Field & Outreach, March 2023
Written by Grace Long, Acting Field Coordinator | Published: March 13, 2023
Roe Fell and the Nation Reacted
Achieving the goals of the progressive population movement hinges on reproductive rights. Our twin goals of gender equality and environmental sustainability require that the right to bodily autonomy is respected and that everyone can choose when, whether, and with whom they have children.
In 2022, we witnessed a loss of that right in the United States.
My first day at Population Connection, in February 2022, was two months after the Supreme Court heard oral arguments in Dobbs v. Jackson Women’s Health Organization. The state of Mississippi defended its 15-week abortion ban—the subject of the case—by arguing that Roe v. Wade was wrongly decided. Jackson Women’s Health Organization, the state’s only abortion clinic, argued that Mississippi was in violation of the U.S. Constitution by infringing on the right to abortion before fetal viability. During these arguments, five justices signaled a willingness to overturn Roe, including the three nominated by Trump.
We knew the official decision was coming soon, and that it likely wouldn’t be good. What surprised us was when, a few weeks before the decision was set to be released, a draft was leaked to the press. We rushed to mobilize our volunteers as protests erupted across the country, with reproductive and women’s rights organizations leading the pack. My social media feeds were flooded with information on how to obtain FDA-approved abortion medications in case bans went into effect. Millions of dollars were raised for abortion funds. My coworkers and I stood in front of the Supreme Court building, texting supporters about how to find their local rallies while we listened to speeches by activist leaders. And then, on June 24, 2022, the Supreme Court overturned Roe v. Wade. The other shoe had dropped.
For the second time in as many months, I was sending thousands of texts to our contact lists, urging everyone to join the crowds of people protesting the decision and demanding that their states protect the right to choose. The reproductive rights landscape transformed almost overnight. The Supreme Court’s decision to let states legislate abortion quickly resulted in a confusing mess of laws and lawsuits, as reproductive rights organizations leveraged their state constitutions to challenge trigger bans. These included pre-Roe abortion bans that were never taken off the books and laws written and passed in the decades since the 1973 Roe v. Wade decision by legislatures hopeful that it would one day be overturned. Many states quickly moved to protect abortion access by enshrining the right into law, expanding coverage under Medicaid, and prohibiting state employees from participating in investigations against anyone seeking an abortion.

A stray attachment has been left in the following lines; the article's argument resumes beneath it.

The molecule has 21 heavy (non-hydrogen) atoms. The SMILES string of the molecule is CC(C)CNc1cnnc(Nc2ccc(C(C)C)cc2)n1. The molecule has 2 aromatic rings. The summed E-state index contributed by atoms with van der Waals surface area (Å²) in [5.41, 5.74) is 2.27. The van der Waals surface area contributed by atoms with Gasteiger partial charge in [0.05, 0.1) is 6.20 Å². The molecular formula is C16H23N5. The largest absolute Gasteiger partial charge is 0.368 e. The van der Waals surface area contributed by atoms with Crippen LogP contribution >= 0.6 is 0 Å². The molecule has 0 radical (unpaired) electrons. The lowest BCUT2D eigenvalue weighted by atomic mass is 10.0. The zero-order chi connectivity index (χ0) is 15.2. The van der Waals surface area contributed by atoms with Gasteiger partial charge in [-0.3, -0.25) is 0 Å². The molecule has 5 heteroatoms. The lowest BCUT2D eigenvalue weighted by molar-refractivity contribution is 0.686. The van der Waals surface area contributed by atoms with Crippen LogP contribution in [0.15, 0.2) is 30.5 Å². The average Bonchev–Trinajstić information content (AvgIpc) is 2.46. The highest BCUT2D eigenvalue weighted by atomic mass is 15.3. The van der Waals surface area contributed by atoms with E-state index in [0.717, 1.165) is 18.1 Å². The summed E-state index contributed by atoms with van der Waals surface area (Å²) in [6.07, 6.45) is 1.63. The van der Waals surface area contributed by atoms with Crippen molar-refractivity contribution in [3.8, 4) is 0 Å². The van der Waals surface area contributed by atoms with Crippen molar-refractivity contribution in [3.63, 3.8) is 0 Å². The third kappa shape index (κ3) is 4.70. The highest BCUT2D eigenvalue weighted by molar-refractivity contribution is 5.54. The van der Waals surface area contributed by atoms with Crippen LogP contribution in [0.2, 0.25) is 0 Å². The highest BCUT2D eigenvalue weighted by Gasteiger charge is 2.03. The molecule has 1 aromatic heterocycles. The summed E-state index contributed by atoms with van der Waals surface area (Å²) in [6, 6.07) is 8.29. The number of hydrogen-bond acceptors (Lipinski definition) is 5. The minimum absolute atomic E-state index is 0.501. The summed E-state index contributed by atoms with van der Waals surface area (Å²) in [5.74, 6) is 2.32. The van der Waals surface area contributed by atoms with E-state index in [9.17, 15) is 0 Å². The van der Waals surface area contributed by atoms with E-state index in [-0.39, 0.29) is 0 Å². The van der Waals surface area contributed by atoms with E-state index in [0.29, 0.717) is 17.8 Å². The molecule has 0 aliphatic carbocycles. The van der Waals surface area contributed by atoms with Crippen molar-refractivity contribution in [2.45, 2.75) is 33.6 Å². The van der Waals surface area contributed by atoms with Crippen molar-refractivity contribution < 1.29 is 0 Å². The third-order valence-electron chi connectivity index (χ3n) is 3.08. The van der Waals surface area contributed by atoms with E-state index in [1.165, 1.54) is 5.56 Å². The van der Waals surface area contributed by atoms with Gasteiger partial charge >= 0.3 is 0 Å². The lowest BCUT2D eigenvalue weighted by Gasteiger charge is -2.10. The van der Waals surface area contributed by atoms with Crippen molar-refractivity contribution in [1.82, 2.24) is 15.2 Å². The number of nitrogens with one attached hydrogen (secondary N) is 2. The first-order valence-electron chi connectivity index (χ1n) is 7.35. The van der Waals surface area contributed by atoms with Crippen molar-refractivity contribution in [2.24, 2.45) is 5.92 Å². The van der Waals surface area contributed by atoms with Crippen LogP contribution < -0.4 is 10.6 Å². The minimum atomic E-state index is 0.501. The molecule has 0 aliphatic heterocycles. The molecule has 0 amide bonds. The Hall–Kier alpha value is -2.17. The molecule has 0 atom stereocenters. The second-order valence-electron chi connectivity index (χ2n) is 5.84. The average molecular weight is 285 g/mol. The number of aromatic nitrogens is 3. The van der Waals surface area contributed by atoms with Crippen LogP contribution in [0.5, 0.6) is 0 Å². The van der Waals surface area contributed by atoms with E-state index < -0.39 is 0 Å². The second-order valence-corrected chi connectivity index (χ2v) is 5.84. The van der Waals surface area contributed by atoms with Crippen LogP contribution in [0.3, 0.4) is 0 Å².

Days after the decision came down, we hosted a virtual event with legal expert and Population Connection Action Fund Board Chair Dara Purvis, where she walked us through the impacts of the decision. She explained just how much power the justices gave to state legislatures, and how pro-choice legislators could defeat bans and pass protections. Dara and speakers at the nationwide rallies emphasized that abortion rights were on the ballot in the upcoming election.
The messaging worked. Abortion rights had an amazing midterm election, thanks in large part to incredibly high voter turnout. Constitutional amendments enshrining the right to abortion were passed by enormous margins in California, Michigan, and Vermont. Kansas and Kentucky voters rejected proposed amendments that would have given lawmakers carte blanche to pass severe abortion restrictions or outright bans. In Montana, voters defeated a ballot measure that would have allowed for criminal charges against medical providers who failed to take extreme measures to treat infants born with terminal medical issues. Voters made it clear that when abortion was on the line, they would come out in droves to defend it.
On January 22, 2023, the 50th anniversary of Roe, a coworker and I braved the cold and rain to attend the Bigger Than Roe rally in DC, the sister event to a Wisconsin march hyping voters for an upcoming state Supreme Court election there. The conversations that day were about liberating abortion—how to free it from shame and stigma, how to ensure everyone has access, and how to get patients and providers the respect they deserve.
Last year, we came together as a nation to defeat threats to reproductive freedom at the polls and in state houses across the country. Join us this year to stay active in keeping these threats at bay and in working toward passing legislation that goes above and beyond the provisions of Roe. With the majority of voters on our side, we can do even better!